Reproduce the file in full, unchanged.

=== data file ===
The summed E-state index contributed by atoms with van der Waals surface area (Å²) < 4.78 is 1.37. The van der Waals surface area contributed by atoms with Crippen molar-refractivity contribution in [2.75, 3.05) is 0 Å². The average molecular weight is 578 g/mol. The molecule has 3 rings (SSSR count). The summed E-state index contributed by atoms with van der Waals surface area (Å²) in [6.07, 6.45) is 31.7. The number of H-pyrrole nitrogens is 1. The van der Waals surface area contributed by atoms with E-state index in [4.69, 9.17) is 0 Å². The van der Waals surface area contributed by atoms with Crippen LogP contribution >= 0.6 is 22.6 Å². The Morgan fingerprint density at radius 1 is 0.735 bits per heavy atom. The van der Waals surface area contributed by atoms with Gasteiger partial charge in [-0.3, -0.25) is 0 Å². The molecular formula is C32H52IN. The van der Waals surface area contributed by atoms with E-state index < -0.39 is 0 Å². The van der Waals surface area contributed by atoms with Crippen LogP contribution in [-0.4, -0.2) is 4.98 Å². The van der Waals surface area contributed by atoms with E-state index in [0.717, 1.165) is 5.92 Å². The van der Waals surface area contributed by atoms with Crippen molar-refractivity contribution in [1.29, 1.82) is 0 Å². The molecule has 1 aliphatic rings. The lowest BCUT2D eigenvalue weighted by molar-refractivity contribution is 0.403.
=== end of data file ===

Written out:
The summed E-state index contributed by atoms with van der Waals surface area (Å²) < 4.78 is 1.37. The van der Waals surface area contributed by atoms with Crippen molar-refractivity contribution in [2.75, 3.05) is 0 Å². The average molecular weight is 578 g/mol. The molecule has 3 rings (SSSR count). The summed E-state index contributed by atoms with van der Waals surface area (Å²) in [6.07, 6.45) is 31.7. The number of H-pyrrole nitrogens is 1. The van der Waals surface area contributed by atoms with E-state index in [4.69, 9.17) is 0 Å². The van der Waals surface area contributed by atoms with Crippen LogP contribution >= 0.6 is 22.6 Å². The Morgan fingerprint density at radius 1 is 0.735 bits per heavy atom. The van der Waals surface area contributed by atoms with Gasteiger partial charge in [-0.3, -0.25) is 0 Å². The molecular formula is C32H52IN. The van der Waals surface area contributed by atoms with E-state index < -0.39 is 0 Å². The van der Waals surface area contributed by atoms with Crippen LogP contribution in [-0.4, -0.2) is 4.98 Å². The van der Waals surface area contributed by atoms with E-state index in [0.717, 1.165) is 5.92 Å². The van der Waals surface area contributed by atoms with Crippen molar-refractivity contribution in [1.29, 1.82) is 0 Å². The molecule has 1 aliphatic rings. The lowest BCUT2D eigenvalue weighted by molar-refractivity contribution is 0.403.